My road to becoming an indie author was a long and winding one. Ultimately, my husband’s stage-four battle with cancer shook me to the point where I no longer wanted to wait for the literary powers that be to tell me what, when, and how I should write. Life was short, and I was ready to make my mark.
I have a passion for romantic comedies, aka chick lit. Women all over the world crave volumes of witty, entertaining chick drama. I couldn’t get Random House to snap up my clever prose, but I knew it was darn good. Now, how to go about proving it to the rest of the world?
After a headfirst and harrowing dive into the internet, searching for ways to credibly tout my indie novel, I came away with a few ideas. The first was to get a Kirkus review before releasing my first romantic comedy, She Sins at Midnight. I entered my credit card number, uploaded the book, and waited.
The first week, I was full of optimism that my name would join the ranks of the greats. By week two, I faltered. Authors are both the most confident and the most insecure people on the planet. It’s part of our charm. By week four, I was certain every word I’d written was crap; I’d better give up my dream pronto. By week six, my “recommended” review came in. Here’s a snippet: “this fun, quick read examines the envies and dissatisfactions in women’s lives, reassuring readers that no one’s life is truly perfect….An amusing, ultimately heartwarming romp through the ridiculousness of tabloid gossip and hometown comforts.”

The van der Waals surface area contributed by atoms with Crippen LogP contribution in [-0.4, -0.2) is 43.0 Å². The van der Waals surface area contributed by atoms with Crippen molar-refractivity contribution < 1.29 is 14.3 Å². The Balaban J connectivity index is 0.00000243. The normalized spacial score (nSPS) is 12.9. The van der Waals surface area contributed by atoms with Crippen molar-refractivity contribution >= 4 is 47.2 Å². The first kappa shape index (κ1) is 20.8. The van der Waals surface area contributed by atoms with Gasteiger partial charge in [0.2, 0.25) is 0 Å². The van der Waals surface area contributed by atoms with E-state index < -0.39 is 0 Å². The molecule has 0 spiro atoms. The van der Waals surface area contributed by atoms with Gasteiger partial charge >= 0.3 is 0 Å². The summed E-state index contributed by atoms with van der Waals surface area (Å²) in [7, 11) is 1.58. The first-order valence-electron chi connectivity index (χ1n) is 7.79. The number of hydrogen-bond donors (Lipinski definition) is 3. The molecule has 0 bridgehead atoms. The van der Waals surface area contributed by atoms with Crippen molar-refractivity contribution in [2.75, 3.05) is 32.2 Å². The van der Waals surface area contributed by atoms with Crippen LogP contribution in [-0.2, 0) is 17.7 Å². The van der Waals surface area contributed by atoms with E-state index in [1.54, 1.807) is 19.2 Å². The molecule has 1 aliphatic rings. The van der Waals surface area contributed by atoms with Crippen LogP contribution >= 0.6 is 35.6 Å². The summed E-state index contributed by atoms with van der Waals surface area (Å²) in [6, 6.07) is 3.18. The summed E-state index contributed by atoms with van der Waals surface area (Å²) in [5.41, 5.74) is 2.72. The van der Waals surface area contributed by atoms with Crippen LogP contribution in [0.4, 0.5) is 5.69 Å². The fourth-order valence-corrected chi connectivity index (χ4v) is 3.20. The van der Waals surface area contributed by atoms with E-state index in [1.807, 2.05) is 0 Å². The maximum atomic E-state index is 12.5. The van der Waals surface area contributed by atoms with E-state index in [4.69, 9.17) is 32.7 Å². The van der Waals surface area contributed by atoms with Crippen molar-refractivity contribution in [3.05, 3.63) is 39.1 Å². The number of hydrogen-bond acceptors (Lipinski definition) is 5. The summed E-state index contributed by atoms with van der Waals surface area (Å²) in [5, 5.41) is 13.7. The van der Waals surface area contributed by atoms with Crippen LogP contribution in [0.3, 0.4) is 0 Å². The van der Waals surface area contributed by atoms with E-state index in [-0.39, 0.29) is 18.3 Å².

Hallelujah, they got me! The reviewer immediately understood my tone was satirical and bandied about words like “hysterical catfight.” This review gave me soundbite after soundbite to publicize my novel.
It’s been three years since She Sins at Midnightwas published. I’ve since written two more romantic comedies and two middle-grade novels. Not only did my books receive great Kirkus reviews, but they’ve also won multiple awards and have hit the top of their categories on Amazon. Am I a household name yet? I guess it depends whose house you’re in. But my second book, The Reinvention of Mimi Finnegan, has piqued the interested of a mega movie studio and a top Hollywood production company, so I’m willing to bet it’s only a matter of time.
Will I continue to get Kirkus reviews for my books? You betcha! Kirkus has given me the kind of credibility that’s a must for an indie author. It’s always hard to know where to spend your advertising dollars, but I’m convinced this review is the way to go.
Whitney Dineen’s first romantic comedy, She Sins at Midnight, won a silver medal in the 2015 Reader’s Favorite awards. Her second, The Reinvention of Mimi Finnegan, is a finalist in the 2016 RONE Awards, won a silver medal at the 2016 Reader’s Favorite Awards and won Honorable Mention at the London Book Festival. Her third chick lit book, Mimi Plus Two, was a finalist in the 2016 Reader's Favorite Awards and a runner-up at the London Book Festival. In addition to her love of chick lit, Whitney has also written a series of adventure books for middle readers. The first two books in her series, Wilhelmina and the Willamette Wig Factory and Who the Heck is Harvey Stingle? are both available now. Book three, Beware of the Basement, is due to be released in the spring of 2016.